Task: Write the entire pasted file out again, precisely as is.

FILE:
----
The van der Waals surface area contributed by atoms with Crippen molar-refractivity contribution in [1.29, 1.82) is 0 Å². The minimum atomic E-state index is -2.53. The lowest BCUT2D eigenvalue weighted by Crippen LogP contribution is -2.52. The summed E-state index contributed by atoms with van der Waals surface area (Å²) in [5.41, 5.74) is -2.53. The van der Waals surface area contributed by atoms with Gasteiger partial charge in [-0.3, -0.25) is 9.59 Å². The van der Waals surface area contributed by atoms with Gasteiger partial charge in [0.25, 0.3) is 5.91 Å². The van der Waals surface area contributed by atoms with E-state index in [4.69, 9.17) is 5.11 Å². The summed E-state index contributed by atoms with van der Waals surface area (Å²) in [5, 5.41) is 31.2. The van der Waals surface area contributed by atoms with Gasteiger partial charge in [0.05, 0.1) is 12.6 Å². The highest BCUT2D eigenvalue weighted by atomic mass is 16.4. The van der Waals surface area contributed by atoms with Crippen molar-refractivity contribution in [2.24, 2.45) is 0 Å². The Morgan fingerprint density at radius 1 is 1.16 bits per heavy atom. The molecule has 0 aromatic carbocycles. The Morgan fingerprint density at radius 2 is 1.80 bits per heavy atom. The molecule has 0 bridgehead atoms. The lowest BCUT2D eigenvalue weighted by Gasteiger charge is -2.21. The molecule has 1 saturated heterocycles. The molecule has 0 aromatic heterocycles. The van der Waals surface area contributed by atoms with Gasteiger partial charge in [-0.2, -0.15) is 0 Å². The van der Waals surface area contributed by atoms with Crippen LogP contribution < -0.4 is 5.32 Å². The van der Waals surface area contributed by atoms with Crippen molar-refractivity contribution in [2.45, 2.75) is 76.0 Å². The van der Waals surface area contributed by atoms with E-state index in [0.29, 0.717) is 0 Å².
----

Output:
The van der Waals surface area contributed by atoms with Crippen molar-refractivity contribution in [1.29, 1.82) is 0 Å². The minimum atomic E-state index is -2.53. The lowest BCUT2D eigenvalue weighted by Crippen LogP contribution is -2.52. The summed E-state index contributed by atoms with van der Waals surface area (Å²) in [5.41, 5.74) is -2.53. The van der Waals surface area contributed by atoms with Gasteiger partial charge in [-0.3, -0.25) is 9.59 Å². The van der Waals surface area contributed by atoms with Gasteiger partial charge in [0.25, 0.3) is 5.91 Å². The van der Waals surface area contributed by atoms with E-state index in [4.69, 9.17) is 5.11 Å². The summed E-state index contributed by atoms with van der Waals surface area (Å²) in [5, 5.41) is 31.2. The van der Waals surface area contributed by atoms with Gasteiger partial charge in [0.05, 0.1) is 12.6 Å². The highest BCUT2D eigenvalue weighted by atomic mass is 16.4. The van der Waals surface area contributed by atoms with Crippen molar-refractivity contribution in [2.24, 2.45) is 0 Å². The Morgan fingerprint density at radius 1 is 1.16 bits per heavy atom. The molecule has 0 aromatic carbocycles. The Morgan fingerprint density at radius 2 is 1.80 bits per heavy atom. The molecule has 0 bridgehead atoms. The lowest BCUT2D eigenvalue weighted by Gasteiger charge is -2.21. The molecule has 1 saturated heterocycles. The molecule has 0 aromatic heterocycles. The van der Waals surface area contributed by atoms with Gasteiger partial charge in [-0.2, -0.15) is 0 Å². The van der Waals surface area contributed by atoms with Crippen LogP contribution < -0.4 is 5.32 Å². The van der Waals surface area contributed by atoms with Crippen molar-refractivity contribution in [2.45, 2.75) is 76.0 Å². The van der Waals surface area contributed by atoms with E-state index in [0.29, 0.717) is 0 Å².